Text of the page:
If you’re tired of the Mathews timed-out controversy, you’re tired of life

As regular readers will know, cricket and comedy are long-standing partners (ones that would undoubtedly collide mid-pitch when looking for a quick single). That may be because the secret to both is timing – or, as in the case of Angelo Mathews’ dismissal against Bangladesh last week, timekeeping. Rarely has a punchline arrived so late, or been so deliciously weighted, as that delivered by Shakib Al Hasan in Delhi.

We have waited in vain (so far) for a RONSBU to disturb this World Cup’s equilibrium, despite occasional warnings from the likes of Mitch Starc; and when Mohammad Rizwan tossed the ball into the stumps with Aiden Markram wandering out of his ground, a la Jonny Bairstow at Lord’s, he then disappointingly held up an apologetic hand rather than laughing his opponent out of town. But the payoff was worth it, as the universe (and Shakib) conspired to serve up the first timed-out dismissal in 150 years of international cricket.

It was a beautifully constructed comic vignette, full of memorable performances: Mathews’ guileless grin when first told by the umpires about what was going down, soon to be replaced by an increasingly furrowed – and furious – expression; Shakib’s arched eyebrow after being asked whether he wanted to follow through, and the faux consoling rub of the shoulder as Mathews tried to plead his case. The post-match press conferences stirred in further righteous indignation, as Mathews accused Bangladesh of the most downright dastardly act in cricket since the Right Hon Cuthbert Fotheringham-Smythe first tried to take a run to the leg side back in 1886.

Should it have been out? Sri Lanka quickly established their own version of the Warren Commission to investigate the incident, producing a dossier of evidence that included split-screen footage, eyewitness testimony, practical demonstrations with Chris Silverwood and a stopwatch – even whispers about the presence of a shooter on the grassy knoll at the exact same moment Mathews’ helmet strap broke.

The Light Roller, in common with most professional cricketers, is concerned with processes rather than outcomes – in which respect, everyone played their roles to perfection. Mathews was both at the crease inside two minutes but not ready to face when the question of being timed out was raised (having apparently wandered off to get a new helmet without informing the umpires). Shakib hadn’t thought of the idea until someone mentioned it to him, and then, realising he was “at war” and ever the soldier of fortune, promptly asked the question he was entitled to ask. Marais Erasmus carried out the business with the grim resolve of an undertaker, and Mathews was both rightfully out according to the Laws and understandably outraged by it all.

At which point, it seems worth remembering something the great Samuel Johnson once wrote: “When a man is tired of byzantine cricket controversies, he is tired of life.” And there’s consolation, too, for Mathews, who might not have been at the World Cup at all had he not been called up halfway through the tournament as an injury replacement – but after 6m 30sec of exquisite inaction, found out it’s never too late to truly leave your mark on the game.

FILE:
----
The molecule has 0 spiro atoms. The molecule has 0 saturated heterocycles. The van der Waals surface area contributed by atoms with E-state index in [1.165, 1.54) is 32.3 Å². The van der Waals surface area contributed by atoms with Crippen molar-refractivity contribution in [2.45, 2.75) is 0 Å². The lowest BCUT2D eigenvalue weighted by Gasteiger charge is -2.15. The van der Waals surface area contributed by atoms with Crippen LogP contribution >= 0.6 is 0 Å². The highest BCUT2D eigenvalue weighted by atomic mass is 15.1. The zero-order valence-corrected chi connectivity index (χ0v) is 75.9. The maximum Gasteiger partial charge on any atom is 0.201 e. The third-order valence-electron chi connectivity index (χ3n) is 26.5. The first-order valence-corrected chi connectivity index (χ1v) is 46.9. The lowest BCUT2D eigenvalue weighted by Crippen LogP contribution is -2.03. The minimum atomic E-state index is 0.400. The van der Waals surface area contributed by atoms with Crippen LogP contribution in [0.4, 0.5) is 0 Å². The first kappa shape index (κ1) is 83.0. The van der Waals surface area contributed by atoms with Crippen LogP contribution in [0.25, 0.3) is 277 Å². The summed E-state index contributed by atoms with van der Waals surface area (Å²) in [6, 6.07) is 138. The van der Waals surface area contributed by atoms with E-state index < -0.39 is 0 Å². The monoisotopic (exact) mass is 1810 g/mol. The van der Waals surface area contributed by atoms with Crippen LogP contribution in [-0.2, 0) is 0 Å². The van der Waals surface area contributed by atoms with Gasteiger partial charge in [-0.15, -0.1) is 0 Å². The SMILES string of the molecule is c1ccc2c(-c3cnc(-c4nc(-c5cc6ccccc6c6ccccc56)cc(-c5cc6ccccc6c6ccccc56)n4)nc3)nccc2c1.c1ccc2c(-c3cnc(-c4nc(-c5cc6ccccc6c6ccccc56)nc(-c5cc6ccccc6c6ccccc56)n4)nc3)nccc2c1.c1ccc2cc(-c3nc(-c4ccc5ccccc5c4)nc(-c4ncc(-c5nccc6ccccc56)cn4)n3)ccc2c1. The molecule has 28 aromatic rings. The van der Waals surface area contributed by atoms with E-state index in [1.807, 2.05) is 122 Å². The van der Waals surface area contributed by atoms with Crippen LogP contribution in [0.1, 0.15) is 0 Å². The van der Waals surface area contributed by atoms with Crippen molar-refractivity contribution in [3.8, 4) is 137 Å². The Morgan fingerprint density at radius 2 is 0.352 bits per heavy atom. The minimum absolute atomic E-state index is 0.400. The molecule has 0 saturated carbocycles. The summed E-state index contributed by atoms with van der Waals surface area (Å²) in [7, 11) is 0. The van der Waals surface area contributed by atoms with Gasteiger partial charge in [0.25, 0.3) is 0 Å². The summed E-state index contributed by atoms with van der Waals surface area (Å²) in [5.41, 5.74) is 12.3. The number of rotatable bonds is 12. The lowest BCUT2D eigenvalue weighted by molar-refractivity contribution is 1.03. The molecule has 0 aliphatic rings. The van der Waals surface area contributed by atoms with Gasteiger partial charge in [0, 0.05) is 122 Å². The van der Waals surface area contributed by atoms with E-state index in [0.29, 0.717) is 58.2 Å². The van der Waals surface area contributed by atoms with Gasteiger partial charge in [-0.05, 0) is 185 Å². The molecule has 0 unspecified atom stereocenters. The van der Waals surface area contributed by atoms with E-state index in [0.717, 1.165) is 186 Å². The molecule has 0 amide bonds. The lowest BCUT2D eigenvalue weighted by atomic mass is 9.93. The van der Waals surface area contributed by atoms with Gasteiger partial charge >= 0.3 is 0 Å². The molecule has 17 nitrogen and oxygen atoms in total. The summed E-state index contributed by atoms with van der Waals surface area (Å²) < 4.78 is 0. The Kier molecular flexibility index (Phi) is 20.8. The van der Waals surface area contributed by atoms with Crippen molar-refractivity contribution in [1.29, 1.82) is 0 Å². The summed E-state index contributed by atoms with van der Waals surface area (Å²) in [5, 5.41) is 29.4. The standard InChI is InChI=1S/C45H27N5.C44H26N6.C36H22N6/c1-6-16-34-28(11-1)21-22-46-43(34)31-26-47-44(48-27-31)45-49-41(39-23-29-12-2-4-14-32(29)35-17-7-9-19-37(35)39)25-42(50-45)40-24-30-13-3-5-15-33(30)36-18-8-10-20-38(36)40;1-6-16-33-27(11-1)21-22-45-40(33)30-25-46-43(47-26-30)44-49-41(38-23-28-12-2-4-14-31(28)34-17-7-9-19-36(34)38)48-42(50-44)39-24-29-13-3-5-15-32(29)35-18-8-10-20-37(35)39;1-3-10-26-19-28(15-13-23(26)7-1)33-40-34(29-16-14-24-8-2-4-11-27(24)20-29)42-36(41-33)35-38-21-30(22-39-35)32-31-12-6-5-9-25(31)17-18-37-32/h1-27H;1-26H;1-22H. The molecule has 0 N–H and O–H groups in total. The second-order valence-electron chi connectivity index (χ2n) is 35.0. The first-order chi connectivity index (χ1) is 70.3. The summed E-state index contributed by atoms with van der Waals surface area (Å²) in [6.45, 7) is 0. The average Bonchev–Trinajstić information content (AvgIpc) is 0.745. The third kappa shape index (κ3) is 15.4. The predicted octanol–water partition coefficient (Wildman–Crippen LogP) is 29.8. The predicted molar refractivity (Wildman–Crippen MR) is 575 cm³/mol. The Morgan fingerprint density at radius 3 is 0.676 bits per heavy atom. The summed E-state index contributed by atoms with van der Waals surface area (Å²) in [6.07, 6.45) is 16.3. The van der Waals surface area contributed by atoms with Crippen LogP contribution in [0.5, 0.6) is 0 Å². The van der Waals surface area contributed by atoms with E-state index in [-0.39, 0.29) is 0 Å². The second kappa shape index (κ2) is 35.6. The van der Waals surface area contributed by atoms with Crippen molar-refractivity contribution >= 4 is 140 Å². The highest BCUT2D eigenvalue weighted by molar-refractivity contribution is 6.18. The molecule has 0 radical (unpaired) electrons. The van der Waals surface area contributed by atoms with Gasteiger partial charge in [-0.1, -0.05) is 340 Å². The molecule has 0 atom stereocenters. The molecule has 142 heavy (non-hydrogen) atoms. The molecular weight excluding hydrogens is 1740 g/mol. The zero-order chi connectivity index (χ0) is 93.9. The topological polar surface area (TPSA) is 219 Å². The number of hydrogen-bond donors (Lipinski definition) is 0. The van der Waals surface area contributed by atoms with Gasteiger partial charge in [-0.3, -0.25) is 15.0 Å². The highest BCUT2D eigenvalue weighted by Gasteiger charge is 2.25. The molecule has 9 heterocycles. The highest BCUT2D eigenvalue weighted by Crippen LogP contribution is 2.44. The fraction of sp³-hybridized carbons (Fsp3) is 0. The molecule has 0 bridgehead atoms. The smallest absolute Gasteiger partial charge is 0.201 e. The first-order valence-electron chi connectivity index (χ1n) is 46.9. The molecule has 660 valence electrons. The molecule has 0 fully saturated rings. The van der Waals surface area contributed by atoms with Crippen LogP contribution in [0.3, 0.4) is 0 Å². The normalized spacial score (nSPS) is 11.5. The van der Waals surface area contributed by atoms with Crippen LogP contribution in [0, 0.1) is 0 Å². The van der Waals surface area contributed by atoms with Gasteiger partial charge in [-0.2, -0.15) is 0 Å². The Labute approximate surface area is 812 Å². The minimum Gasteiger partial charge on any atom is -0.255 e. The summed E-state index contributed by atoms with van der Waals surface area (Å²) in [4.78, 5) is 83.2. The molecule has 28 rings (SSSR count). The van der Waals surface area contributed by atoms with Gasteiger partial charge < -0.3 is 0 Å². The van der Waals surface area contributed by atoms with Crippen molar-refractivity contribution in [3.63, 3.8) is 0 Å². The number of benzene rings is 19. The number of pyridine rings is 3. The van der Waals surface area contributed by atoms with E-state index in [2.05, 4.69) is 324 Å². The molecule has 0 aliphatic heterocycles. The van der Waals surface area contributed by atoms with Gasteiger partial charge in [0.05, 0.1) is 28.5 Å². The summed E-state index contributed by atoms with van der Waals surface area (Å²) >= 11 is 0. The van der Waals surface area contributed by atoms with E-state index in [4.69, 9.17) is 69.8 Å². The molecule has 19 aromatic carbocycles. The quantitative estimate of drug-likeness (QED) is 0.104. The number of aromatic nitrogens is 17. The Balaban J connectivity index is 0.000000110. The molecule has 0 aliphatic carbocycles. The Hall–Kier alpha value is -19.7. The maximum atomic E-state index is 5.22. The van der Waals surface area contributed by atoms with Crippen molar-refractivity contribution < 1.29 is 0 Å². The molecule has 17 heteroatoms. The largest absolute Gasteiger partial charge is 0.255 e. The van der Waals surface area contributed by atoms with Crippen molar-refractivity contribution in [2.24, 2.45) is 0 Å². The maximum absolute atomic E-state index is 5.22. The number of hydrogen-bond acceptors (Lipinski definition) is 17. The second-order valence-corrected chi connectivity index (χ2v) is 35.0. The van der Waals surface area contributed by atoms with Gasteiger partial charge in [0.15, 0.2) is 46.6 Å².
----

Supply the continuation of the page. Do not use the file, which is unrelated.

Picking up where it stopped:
The old ones are the best ones, of course – and therefore welcome back, England, World Cup bunglers par excellence, whose defence of the trophy was described by one of their own players as “crap”. They arrived in India with Jos Buttler declaring they weren’t planning to defend anything – eerily prescient, that one – and then cycled through the various stages of grief, from denying they had a problem, to angrily trying to hit their way out of trouble, bargaining for a Champions Trophy spot instead, and then finally reaching acceptance, as per Ben Stokes’ comment. There was depression, too, although that was mostly felt by the fans watching on. But hold on, because this, really, is what English one-day cricket is all about: elite stinking-it-out-at-the-highest-level. Boys, it’s good to have you back.

Footwork. Technique. Strike rotation. All quaint ideas about ODI batting that Glenn Maxwell crumpled up and tossed into the wastepaper basket during his GOAT innings against Afghanistan. Never mind any of that nonsense, just nail your feet to the floor and swing from the hip repeatedly, like you’re hammering the keyboard on Stick Cricket. In fact, don’t even bother practising cricket shots at all. “I think it has a lot to do with the positions I get myself in on a golf course where I’m stuck behind a tree and I’ve to throw my wrists around or flick it around,” Maxwell said of his ingenious range of hitting. Perhaps that’s where England went wrong – more time playing golf, not less.


As if mercilessly beating up on everyone in front of baying crowds for the last few weeks wasn’t enough – and that while the genius of the BCCI’s ticketing policy means all the other teams play in front of a scattering of fans like it’s an exhibition match – India have taken to trolling the opposition, too. Sure, Netherlands were always unlikely to chase down a target of 411, but what else to think about Rohit Sharma employing Virat Kohli, Shubman Gill, Suryakumar Yadav and eventually even himself with the ball? “You want to create options within the team and I think we have that option now. Today, we had nine options,” he said afterwards, as if SKY’s 70kph moonballs might genuinely get a run-out in the World Cup semi-final. Come on, Rohit. We have our dignity, you know. Just take the trophy and skedaddle. (copy By ESPNcricinfo)

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